Was Sébastien Tellier robbed?

One to file under “why on earth didn’t I think of that?”. Ewan Spence has analysed each of this year’s Eurovision Song Contest entries in Last.fm.

For those who don’t know, Last.fm is a smart website that tracks your music (or podcast) listening habits. It can generate recommendations for you, but I joined the site almost four years ago. Back in those days when it was called Audioscrobbler (before it merged with Last.fm which was a separate website with a slightly different purpose) so I’m just there for all the wonderful stats about my taste in music. (In case anyone’s interested, my profile is here.)

Ewan Spence took a look at the stats for each of the songs in this year’s ESC to see how they measured up. Regular readers may remember that I wrote a post a couple of months back debunking the theory that the ESC is dominated by political bloc voting. So I was pleased to see Ewan Spence’s analysis which suggests that broadly the most popular songs as measured by Last.fm are also the songs that tended to do well in this year’s ESC.

However, there is one mega outlier. And it’s a groovy French man who is way out in front on the Last.fm chart — Sébastien Tellier.

If you remember my post about bloc voting in the ESC, you might also remember that even though there is no political voting, I concluded that France woz robbed. I wasn’t the only one either — I saw that quite a few people liked Sébastien Tellier’s song in particular.

I still see people discussing him from time to time. In fact, I have one friend who likes to talk about Sébastien Tellier quite often. He refers to him as “the hairy Jarvis Cocker”. From what I can gather, Sébastien Tellier had built up quite a following prior to Eurovision. His latest is his third album and is produced by one of the guys from Daft Punk. And back in the day he toured with Air.

Ewan Spence suggests there might be some tricky goings-on with Tellier’s numbers such as a Last.fm player on his website or something. I think it might be down to the fact that Sébastien Tellier is quite popular, so actually merits the attention on Last.fm. In fact, I have contributed to Sébastien Tellier’s numbers on Last.fm as I bought the album Sexuality on the strength of his Eurovision song ‘Divine’.

So, was Sébastian Tellier robbed? Yes and no. Simple following alone can’t explain the discrepancy. While Tellier has some fans, the winner of the Eurovision Song Contest — Russia’s Dima Bilan — is a major pop star with several number ones across eastern Europe.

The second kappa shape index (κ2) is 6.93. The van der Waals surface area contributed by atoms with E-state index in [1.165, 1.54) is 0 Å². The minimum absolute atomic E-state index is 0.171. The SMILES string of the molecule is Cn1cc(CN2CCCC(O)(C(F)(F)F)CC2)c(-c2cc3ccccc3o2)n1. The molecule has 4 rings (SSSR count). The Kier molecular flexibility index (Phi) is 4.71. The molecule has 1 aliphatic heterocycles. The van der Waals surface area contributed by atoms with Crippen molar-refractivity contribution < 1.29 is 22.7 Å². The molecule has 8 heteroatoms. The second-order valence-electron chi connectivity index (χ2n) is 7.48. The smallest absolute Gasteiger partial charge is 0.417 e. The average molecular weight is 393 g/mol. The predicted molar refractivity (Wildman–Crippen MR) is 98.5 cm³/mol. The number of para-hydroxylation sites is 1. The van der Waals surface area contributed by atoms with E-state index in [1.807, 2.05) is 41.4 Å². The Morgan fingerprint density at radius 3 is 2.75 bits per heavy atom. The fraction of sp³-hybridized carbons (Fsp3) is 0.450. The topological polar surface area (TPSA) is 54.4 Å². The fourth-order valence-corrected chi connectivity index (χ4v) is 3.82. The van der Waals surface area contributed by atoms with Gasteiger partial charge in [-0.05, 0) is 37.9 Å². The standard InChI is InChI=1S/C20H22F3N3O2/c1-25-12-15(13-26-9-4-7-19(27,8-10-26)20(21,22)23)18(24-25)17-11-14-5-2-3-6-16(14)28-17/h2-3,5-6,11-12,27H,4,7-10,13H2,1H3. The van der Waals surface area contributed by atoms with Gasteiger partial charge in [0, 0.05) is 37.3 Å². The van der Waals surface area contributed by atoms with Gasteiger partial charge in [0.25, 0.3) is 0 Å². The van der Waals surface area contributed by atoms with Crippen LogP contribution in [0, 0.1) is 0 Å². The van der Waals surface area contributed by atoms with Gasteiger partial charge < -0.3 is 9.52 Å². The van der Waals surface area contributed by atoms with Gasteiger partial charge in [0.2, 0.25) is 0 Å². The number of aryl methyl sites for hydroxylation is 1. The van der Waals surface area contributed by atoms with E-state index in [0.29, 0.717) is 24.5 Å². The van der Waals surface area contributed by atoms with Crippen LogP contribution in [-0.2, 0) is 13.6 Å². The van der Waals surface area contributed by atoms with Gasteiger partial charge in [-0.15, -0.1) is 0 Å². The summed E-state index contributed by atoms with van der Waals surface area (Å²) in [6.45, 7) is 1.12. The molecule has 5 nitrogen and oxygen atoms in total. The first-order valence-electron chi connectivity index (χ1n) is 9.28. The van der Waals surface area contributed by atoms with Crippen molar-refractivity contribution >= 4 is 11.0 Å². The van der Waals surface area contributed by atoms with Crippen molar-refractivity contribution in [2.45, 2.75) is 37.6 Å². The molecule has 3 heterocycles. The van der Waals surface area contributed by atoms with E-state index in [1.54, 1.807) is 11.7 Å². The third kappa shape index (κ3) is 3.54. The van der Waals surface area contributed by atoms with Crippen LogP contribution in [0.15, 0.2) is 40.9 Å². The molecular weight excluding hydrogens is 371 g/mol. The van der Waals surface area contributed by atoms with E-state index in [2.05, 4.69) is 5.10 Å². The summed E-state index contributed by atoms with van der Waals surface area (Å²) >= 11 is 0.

I think it might have a lot to do with the type of person who uses Last.fm though — i.e. people who really, really like music. A slightly odd French electronic artist is just the sort of thing that would probably appeal to your average Last.fm user more than the average person on the street for whom music is like wallpaper.

Take a look at the this week’s Last.fm chart. Like Ewan Spence’s chart, it bears a vague resemblance to actual popularity, but with a few oddities along the way.

Where, for instance, is the UK’s biggest selling artist of the year so far, Duffy? 166th — behind a lot of pretty obscure artists (by which I mean people I’ve never heard of). I bet if you did a televote Duffy would be near the top.

The point is that Sébastien Tellier is great. But it was a bit like the French equivalent of the UK entering Aphex Twin (213th in Last.fm, ahead of the likes of Christina Aguilera, Norah Jones and Lily Allen) — right down to having everyone on stage looking like him. It would be great, but most would be left scratching their heads.

So hurrah for Sébastien Tellier. Eurovision may have ignored him, but that is understandable. Those on Last.fm can handle its odd French electronic music. One more time!


  1. I’ve contributed to Tellier’s stats as I bought Divine and have listened to it a few times. It wasn’t the Eurovision track I voted for, but it is the only one I liked that I’ve found for sale on iTunes.

  2. It’s odd isn’t it, the British media go on about how awful and cheesy the ESC is and yet still get upset when the British entry doesn’t win.

    I would have thought that not winning is almost a stamp of quality.

    Which is why I liked Sébastian Tellier’s song. It was like France saying ‘we know we are not going to win, we are not trying to win, we like this song and we don’t care what the rest of Eurovision think’.